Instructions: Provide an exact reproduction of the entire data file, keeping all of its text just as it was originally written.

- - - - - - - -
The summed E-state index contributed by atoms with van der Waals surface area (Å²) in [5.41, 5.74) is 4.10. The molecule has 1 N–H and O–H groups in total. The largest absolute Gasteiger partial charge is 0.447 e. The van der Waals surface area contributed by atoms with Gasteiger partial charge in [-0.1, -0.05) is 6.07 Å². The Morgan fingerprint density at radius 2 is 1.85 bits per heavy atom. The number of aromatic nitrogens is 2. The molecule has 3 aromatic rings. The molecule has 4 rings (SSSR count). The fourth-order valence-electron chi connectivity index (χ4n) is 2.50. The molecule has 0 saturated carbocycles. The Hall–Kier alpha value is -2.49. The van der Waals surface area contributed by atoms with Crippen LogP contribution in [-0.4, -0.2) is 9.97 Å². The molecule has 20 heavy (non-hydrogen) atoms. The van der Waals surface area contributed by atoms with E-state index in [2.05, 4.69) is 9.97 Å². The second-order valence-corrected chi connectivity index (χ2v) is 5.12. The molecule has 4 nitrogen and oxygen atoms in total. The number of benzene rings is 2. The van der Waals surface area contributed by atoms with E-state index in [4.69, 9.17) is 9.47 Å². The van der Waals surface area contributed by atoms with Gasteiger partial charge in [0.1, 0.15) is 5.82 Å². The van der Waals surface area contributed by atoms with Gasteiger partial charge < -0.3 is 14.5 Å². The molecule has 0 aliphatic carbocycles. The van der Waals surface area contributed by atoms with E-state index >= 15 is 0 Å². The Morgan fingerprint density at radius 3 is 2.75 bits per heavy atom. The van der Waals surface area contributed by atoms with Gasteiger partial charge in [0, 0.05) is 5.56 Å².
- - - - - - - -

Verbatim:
The summed E-state index contributed by atoms with van der Waals surface area (Å²) in [5.41, 5.74) is 4.10. The molecule has 1 N–H and O–H groups in total. The largest absolute Gasteiger partial charge is 0.447 e. The van der Waals surface area contributed by atoms with Gasteiger partial charge in [-0.1, -0.05) is 6.07 Å². The Morgan fingerprint density at radius 2 is 1.85 bits per heavy atom. The number of aromatic nitrogens is 2. The molecule has 3 aromatic rings. The molecule has 4 rings (SSSR count). The fourth-order valence-electron chi connectivity index (χ4n) is 2.50. The molecule has 0 saturated carbocycles. The Hall–Kier alpha value is -2.49. The van der Waals surface area contributed by atoms with Crippen LogP contribution in [-0.4, -0.2) is 9.97 Å². The molecule has 20 heavy (non-hydrogen) atoms. The van der Waals surface area contributed by atoms with E-state index in [2.05, 4.69) is 9.97 Å². The second-order valence-corrected chi connectivity index (χ2v) is 5.12. The molecule has 4 nitrogen and oxygen atoms in total. The number of benzene rings is 2. The van der Waals surface area contributed by atoms with E-state index in [4.69, 9.17) is 9.47 Å². The van der Waals surface area contributed by atoms with Gasteiger partial charge in [0.1, 0.15) is 5.82 Å². The van der Waals surface area contributed by atoms with Gasteiger partial charge < -0.3 is 14.5 Å². The molecule has 0 aliphatic carbocycles. The van der Waals surface area contributed by atoms with E-state index >= 15 is 0 Å². The Morgan fingerprint density at radius 3 is 2.75 bits per heavy atom. The van der Waals surface area contributed by atoms with Gasteiger partial charge in [0, 0.05) is 5.56 Å².